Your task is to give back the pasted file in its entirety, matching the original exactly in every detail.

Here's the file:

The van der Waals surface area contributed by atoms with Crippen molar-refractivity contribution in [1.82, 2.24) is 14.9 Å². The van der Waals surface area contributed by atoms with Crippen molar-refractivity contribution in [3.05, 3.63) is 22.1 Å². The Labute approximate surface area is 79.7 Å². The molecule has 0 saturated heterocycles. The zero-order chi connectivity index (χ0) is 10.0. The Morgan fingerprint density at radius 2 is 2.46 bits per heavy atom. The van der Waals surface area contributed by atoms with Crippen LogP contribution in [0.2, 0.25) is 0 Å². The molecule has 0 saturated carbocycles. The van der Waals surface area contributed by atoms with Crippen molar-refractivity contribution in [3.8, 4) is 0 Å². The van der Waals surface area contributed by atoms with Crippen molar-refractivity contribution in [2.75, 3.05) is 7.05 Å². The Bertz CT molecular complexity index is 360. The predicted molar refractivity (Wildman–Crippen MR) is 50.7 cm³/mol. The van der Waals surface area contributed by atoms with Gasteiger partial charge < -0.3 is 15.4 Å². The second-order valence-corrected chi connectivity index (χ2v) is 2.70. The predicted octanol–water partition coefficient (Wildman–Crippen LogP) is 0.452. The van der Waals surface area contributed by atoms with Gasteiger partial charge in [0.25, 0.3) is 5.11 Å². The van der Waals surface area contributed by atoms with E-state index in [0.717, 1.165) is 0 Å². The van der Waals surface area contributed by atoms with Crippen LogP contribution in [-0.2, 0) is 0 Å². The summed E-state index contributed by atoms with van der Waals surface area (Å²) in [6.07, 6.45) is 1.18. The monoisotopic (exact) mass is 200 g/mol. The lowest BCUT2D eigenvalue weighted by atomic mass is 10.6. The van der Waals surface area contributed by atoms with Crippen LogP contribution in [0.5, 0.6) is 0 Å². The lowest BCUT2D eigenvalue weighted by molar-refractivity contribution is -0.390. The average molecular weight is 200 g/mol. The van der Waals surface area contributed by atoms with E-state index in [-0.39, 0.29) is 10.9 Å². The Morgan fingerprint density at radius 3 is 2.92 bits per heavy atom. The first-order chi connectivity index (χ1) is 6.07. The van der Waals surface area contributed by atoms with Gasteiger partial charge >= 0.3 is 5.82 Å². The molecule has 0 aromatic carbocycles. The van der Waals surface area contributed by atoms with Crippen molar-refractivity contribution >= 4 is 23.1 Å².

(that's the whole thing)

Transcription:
The van der Waals surface area contributed by atoms with Crippen molar-refractivity contribution in [1.82, 2.24) is 14.9 Å². The van der Waals surface area contributed by atoms with Crippen molar-refractivity contribution in [3.05, 3.63) is 22.1 Å². The Labute approximate surface area is 79.7 Å². The molecule has 0 saturated heterocycles. The zero-order chi connectivity index (χ0) is 10.0. The Morgan fingerprint density at radius 2 is 2.46 bits per heavy atom. The van der Waals surface area contributed by atoms with Crippen LogP contribution in [0.2, 0.25) is 0 Å². The molecule has 0 saturated carbocycles. The van der Waals surface area contributed by atoms with Crippen molar-refractivity contribution in [3.8, 4) is 0 Å². The van der Waals surface area contributed by atoms with Crippen molar-refractivity contribution in [2.75, 3.05) is 7.05 Å². The Bertz CT molecular complexity index is 360. The predicted molar refractivity (Wildman–Crippen MR) is 50.7 cm³/mol. The van der Waals surface area contributed by atoms with Gasteiger partial charge < -0.3 is 15.4 Å². The second-order valence-corrected chi connectivity index (χ2v) is 2.70. The predicted octanol–water partition coefficient (Wildman–Crippen LogP) is 0.452. The van der Waals surface area contributed by atoms with Gasteiger partial charge in [0.25, 0.3) is 5.11 Å². The van der Waals surface area contributed by atoms with E-state index in [0.717, 1.165) is 0 Å². The van der Waals surface area contributed by atoms with Crippen LogP contribution in [-0.2, 0) is 0 Å². The summed E-state index contributed by atoms with van der Waals surface area (Å²) in [6.07, 6.45) is 1.18. The monoisotopic (exact) mass is 200 g/mol. The lowest BCUT2D eigenvalue weighted by atomic mass is 10.6. The van der Waals surface area contributed by atoms with Crippen LogP contribution in [0.5, 0.6) is 0 Å². The lowest BCUT2D eigenvalue weighted by molar-refractivity contribution is -0.390. The average molecular weight is 200 g/mol. The van der Waals surface area contributed by atoms with E-state index in [-0.39, 0.29) is 10.9 Å². The Morgan fingerprint density at radius 3 is 2.92 bits per heavy atom. The first-order chi connectivity index (χ1) is 6.07. The van der Waals surface area contributed by atoms with Gasteiger partial charge >= 0.3 is 5.82 Å². The molecule has 0 aromatic carbocycles. The van der Waals surface area contributed by atoms with Crippen molar-refractivity contribution >= 4 is 23.1 Å².